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Journal of Aging and Long-Term Care: 2 (1)
Volume: 2  Issue: 1 - 2019
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GENERAL COMMENTARY
1.Animal-assisted interventions: Social work practice for older adults with dementia
Yvonne M Eaton-Stull, Adelle M Williams
doi: 10.5505/jaltc.2019.21939  Pages 1 - 11
Many older persons experience neurocognitive impairments as they age, experiencing cognitive and behavioral symptoms which may cause serious disruptions and lead to residential placements. As there is no cure, these care facilities strive to manage symptoms and provide comfortable and supportive care. Numerous therapeutic approaches have been used to manage cognitive and behavioral disturbances in older persons with dementia with mixed success. Animal-assisted interventions (AAI) are emerging as an innovative therapeutic modality which holds benefit for minimizing distressing behaviors experienced by older persons. Human-animal contact has been shown to positively benefit the quality of life of older adults. Specific research on the use of AAI in social work practice is limited. An exhaustive review of the literature was conducted to summarize relevant research, identify the practice of AAI, and determine implications for social work practitioners who work to enhance the lives of older adults in various settings. This unique article integrates these benefits as they relate to older people with dementia and aims to provide concrete strategies for implementation of animal-assisted interventions.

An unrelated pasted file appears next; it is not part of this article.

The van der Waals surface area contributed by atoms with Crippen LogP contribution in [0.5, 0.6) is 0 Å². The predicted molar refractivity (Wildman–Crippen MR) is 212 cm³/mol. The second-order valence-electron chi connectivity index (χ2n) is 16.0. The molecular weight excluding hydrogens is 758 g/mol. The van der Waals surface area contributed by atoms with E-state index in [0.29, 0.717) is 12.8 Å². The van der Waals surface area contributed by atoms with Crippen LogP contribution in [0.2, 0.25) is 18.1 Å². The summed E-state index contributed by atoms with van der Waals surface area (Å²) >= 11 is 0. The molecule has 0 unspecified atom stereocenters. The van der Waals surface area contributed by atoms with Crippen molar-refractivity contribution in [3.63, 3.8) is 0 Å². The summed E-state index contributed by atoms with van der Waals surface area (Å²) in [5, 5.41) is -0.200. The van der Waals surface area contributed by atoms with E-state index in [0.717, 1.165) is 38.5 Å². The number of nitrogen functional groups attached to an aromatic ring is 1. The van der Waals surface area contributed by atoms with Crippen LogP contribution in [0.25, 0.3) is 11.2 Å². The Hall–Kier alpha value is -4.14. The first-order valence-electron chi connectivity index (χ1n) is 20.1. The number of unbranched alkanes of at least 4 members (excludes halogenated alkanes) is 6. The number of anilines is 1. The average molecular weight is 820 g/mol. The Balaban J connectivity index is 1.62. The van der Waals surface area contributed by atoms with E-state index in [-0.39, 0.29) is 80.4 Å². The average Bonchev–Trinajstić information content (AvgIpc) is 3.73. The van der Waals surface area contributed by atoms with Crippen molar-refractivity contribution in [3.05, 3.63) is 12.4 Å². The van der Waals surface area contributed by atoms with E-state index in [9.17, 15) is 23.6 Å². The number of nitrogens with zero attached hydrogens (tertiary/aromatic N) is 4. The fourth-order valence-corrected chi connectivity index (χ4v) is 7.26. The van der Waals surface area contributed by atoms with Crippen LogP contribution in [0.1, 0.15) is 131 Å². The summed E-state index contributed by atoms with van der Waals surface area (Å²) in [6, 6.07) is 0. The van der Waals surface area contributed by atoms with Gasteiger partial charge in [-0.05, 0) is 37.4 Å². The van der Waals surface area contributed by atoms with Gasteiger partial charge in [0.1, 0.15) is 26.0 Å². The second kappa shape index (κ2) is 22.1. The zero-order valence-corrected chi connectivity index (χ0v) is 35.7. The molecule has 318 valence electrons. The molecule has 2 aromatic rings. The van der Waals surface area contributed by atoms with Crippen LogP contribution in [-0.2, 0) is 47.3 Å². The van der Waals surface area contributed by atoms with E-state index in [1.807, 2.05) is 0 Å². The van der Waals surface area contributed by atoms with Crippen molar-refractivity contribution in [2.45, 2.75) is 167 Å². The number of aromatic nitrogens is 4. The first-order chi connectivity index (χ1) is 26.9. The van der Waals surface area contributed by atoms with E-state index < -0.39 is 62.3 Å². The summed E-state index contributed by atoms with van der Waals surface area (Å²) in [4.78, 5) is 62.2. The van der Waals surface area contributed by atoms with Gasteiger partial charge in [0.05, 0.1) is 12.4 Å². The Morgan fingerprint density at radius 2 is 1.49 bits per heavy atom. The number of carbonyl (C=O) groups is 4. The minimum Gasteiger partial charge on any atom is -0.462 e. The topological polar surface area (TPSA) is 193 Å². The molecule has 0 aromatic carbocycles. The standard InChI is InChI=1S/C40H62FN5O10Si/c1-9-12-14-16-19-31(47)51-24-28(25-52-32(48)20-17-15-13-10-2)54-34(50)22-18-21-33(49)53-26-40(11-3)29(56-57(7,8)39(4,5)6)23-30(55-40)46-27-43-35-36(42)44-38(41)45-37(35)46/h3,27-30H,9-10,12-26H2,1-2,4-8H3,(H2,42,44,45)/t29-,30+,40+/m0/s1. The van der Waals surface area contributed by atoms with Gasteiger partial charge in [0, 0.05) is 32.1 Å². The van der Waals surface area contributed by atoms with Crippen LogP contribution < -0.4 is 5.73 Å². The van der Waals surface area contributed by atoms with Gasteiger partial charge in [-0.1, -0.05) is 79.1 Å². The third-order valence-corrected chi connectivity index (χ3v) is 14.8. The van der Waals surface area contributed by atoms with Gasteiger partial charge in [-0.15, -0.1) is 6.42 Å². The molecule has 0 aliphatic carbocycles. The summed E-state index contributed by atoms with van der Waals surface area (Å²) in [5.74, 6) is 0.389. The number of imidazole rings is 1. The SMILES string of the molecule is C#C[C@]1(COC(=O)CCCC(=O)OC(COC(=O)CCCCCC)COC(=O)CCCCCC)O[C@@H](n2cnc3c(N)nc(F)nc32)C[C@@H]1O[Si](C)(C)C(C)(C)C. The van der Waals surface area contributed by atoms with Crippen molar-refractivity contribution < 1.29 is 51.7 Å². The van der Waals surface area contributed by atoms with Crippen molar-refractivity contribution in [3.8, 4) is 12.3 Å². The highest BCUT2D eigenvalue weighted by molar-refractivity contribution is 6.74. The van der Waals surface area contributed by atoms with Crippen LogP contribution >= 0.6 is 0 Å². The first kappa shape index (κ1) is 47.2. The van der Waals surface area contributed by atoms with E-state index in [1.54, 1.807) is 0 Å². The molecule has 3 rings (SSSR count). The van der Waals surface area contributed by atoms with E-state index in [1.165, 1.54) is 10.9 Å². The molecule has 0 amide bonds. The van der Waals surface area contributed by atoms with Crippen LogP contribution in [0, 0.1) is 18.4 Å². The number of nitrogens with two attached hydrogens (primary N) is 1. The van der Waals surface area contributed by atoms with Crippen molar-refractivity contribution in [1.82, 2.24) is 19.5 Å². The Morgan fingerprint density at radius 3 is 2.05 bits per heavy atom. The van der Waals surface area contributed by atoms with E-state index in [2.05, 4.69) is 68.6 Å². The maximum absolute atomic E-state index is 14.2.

2.C.A.R.E.: A model for improving the process of assessment
Sara J English, Andrew J Flaherty
doi: 10.5505/jaltc.2019.37039  Pages 13 - 20
Assumptions, perceptions, and expectations (APEs) determine how individuals view the social world and the people who live within. This is especially true if persons do not share the same cultural experiences or beliefs of other individuals. Health care workers serve a variety of individuals from a multitude of cultural and ethnic backgrounds. Although workers are charged with developing individualized plans of care to address the multiple disadvantages and unique needs experienced by persons who admit for healthcare service, APEs held by the worker moderate the clustering of disadvantage experienced by clients within the social environment, further separating them from those who make determinations of, and decisions about, care. Although factors connected to vulnerability or disadvantage may affect the well-being and outcomes of clients, the process of othering, either implicit or explicit, creates and maintains a state of inequity, documented through assessments, care plans, and other formal artifacts of service. This paper uses a critical lens to review how APEs intersect with the existing processes and procedures of assessment, affirming and enhancing clusterings of disadvantage and social injustices experienced by clients, creating corrosive and reified states of chronic disadvantage that lead to poor and pervasive patterns of outcomes for vulnerable persons relegated to the category of the other and proposes a model of C.A.R.E. to improve outcomes during the assessment process.

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